As CBL & Associates attempts to maintain its operations and profitability, many of its businesses like Laredo Outlet Shoppes may continue to struggle as long as the border between the United States and Mexico remains closed. According to the company’s website, it currently operates six properties along the border.

The US border was originally intended to reopen for non-essential travel on May 21, 2021, but this was extended to June 21, 2021, after US officials noted in May 2021 that discussions with Canada and Mexico had not not led to any agreement on lifting travel restrictions amid the ongoing pandemic.

Irasema Coronado, director of the School of Transborder Studies at Arizona State University, noted this in January 2021: “Border economies are interdependent. There are many businesses on the US side of the border that rely and thrive on Mexican shoppers…Likewise, there are businesses in Mexico that rely on US shoppers to come and buy.”

Deputy Director of the Wilson Center’s Mexico Institute Christopher Wilson said that border communities “are getting a double dose of what communities across Mexico and the United States are facing,” specifying that “It’s partially the closure of the border, but also a result of the COVID recession everyone is facing.”

Business owners on both sides of the border have been vocal about their struggles. Aylin Rodríguez, who operates a store in Reynosa, Mexico, communicated her hope that American consumers can return soon, saying “…I have less [sic] clients. Americans used to come shopping here a lot and they were always a very good daily sale.”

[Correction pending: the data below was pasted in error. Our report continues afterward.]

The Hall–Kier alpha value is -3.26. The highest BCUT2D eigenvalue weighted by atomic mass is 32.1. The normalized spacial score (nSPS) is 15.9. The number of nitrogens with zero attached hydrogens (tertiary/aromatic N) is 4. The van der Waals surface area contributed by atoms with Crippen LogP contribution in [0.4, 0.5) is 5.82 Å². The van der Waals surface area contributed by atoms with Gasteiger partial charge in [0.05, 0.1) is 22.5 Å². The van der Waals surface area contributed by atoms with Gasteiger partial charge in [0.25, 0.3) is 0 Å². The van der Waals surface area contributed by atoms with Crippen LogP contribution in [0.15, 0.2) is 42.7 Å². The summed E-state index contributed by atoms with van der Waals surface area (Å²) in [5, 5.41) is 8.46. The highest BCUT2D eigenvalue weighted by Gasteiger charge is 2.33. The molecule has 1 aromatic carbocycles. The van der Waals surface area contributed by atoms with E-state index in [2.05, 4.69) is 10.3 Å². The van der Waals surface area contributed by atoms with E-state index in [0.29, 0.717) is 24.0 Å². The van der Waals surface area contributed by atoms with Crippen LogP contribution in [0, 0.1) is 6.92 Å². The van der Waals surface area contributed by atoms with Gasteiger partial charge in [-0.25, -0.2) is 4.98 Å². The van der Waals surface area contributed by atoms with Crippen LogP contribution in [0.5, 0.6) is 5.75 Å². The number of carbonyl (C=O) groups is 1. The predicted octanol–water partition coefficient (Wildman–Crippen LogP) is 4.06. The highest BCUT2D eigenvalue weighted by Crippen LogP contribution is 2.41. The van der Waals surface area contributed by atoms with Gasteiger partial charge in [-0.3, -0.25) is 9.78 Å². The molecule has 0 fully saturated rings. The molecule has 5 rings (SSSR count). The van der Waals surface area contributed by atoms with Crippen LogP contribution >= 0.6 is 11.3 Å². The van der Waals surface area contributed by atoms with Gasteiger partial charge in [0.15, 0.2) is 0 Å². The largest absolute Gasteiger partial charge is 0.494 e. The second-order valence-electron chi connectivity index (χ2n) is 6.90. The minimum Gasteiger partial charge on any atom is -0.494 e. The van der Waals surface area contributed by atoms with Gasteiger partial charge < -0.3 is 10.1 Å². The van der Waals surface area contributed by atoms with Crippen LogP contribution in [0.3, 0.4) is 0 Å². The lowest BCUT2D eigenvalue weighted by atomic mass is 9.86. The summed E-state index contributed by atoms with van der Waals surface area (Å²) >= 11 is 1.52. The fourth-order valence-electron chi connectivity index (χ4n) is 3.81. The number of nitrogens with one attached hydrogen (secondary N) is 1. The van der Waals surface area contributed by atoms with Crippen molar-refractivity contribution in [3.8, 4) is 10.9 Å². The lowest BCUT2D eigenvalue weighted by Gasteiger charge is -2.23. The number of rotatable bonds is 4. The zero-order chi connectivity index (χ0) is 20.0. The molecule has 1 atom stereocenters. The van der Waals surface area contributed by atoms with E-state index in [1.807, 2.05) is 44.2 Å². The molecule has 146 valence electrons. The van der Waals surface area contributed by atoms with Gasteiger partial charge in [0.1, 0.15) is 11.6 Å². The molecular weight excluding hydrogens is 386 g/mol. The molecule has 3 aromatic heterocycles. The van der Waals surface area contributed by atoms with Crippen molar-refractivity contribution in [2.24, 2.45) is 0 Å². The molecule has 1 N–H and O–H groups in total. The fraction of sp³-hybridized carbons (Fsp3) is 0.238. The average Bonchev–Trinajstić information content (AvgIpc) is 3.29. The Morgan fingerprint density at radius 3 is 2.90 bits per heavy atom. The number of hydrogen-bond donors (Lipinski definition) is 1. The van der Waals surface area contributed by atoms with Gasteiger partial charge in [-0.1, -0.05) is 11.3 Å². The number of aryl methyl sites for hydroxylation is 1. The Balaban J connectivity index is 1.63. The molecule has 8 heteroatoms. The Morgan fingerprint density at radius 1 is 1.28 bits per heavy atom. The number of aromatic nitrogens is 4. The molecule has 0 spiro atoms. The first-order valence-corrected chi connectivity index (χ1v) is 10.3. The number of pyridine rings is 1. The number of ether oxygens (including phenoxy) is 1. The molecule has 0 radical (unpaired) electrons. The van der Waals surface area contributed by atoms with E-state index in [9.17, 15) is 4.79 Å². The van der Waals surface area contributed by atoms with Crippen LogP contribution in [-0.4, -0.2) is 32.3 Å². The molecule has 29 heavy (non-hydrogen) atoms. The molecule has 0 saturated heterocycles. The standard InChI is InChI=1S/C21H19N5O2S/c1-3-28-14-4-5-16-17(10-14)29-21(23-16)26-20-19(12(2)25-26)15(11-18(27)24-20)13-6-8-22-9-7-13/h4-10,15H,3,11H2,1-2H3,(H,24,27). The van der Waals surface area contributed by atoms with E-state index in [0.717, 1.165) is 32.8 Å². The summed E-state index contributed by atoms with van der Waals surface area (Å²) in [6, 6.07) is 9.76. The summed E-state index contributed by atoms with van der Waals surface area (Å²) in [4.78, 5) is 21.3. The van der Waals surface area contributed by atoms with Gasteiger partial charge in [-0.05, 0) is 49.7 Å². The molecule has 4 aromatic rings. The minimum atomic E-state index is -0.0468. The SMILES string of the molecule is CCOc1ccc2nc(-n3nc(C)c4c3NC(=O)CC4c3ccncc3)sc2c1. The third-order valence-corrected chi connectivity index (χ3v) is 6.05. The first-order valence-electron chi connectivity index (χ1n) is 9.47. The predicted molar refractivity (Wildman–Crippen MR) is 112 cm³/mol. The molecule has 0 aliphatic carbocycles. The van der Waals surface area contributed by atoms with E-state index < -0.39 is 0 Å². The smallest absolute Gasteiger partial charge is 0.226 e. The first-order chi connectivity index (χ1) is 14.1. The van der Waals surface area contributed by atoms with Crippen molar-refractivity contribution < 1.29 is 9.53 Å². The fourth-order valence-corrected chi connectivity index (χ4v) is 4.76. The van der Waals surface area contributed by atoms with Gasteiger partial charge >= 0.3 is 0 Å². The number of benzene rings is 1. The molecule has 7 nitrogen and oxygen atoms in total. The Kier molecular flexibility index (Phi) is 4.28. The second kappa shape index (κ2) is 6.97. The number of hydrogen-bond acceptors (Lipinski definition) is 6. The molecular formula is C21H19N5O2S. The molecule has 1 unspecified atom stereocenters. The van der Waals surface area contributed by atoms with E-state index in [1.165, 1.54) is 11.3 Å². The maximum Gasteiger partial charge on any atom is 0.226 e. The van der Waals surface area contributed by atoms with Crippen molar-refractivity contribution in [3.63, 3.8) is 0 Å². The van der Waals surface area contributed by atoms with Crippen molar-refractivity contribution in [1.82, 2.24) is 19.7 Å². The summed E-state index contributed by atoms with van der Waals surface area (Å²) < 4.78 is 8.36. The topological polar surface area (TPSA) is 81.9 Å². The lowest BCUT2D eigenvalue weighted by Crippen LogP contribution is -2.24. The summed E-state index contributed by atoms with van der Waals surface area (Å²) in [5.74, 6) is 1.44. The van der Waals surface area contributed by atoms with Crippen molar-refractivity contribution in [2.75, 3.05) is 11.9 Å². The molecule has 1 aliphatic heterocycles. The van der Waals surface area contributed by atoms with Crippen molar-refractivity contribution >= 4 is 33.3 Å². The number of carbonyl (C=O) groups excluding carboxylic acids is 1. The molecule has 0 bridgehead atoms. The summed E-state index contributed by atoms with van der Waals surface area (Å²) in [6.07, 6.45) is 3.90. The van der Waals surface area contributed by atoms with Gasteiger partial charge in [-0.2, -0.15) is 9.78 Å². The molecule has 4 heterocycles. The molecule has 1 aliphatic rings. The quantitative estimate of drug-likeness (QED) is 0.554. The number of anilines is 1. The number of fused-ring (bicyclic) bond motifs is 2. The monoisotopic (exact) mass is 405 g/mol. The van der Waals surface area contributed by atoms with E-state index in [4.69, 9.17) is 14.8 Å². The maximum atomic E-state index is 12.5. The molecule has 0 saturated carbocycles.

Similarly, Isabel Navarro, owner of Nogales, Arizona’s Mis Divinas, said in January 2021 that the pandemic had caused her business to lose “at least” 90% of its customers.

Consumers are eager to return to retail, but the border closure may have continuing effects for the overall economy in Northern Mexico and the Southwestern US even once it has reopened.

Though Mexican shopper Ana Karen Gonzalez Romo joked that “We are all attentive to when the [border] will open. We want the [border] open just so we can go shopping,” she also made the point that economic transfer between the US and Mexico may shift significantly from the pandemic’s effects, noting that “people before, they used to go shopping [in Texas], and now people buy and consume locally.”

Throughout the pandemic, the US-Mexico border has been a significant issue outside of legal travel, as the previous Trump administration committed significant funding to build a wall between the two countries to curb ever-controversial illegal immigration. 

On the other hand, the nascent Biden administration and its Congressional supporters have been committed to halting construction as the pandemic continues to rage and border issues have remained pronounced.

President Biden and Vice President Harris have instead focused on changing US policy and negotiating with Central American countries to deal with immigration issues — largely removing the construction industry from the equation. 

As such, it is unlikely that any more significant construction will be done on the much-maligned project any time in the near future — US Representative Filemon Vela (D-Texas) recently commented that the previous administration was “funneling billions of dollars into an ineffective and damaging border wall,” and added that “It is clear that the border wall does more harm than good.”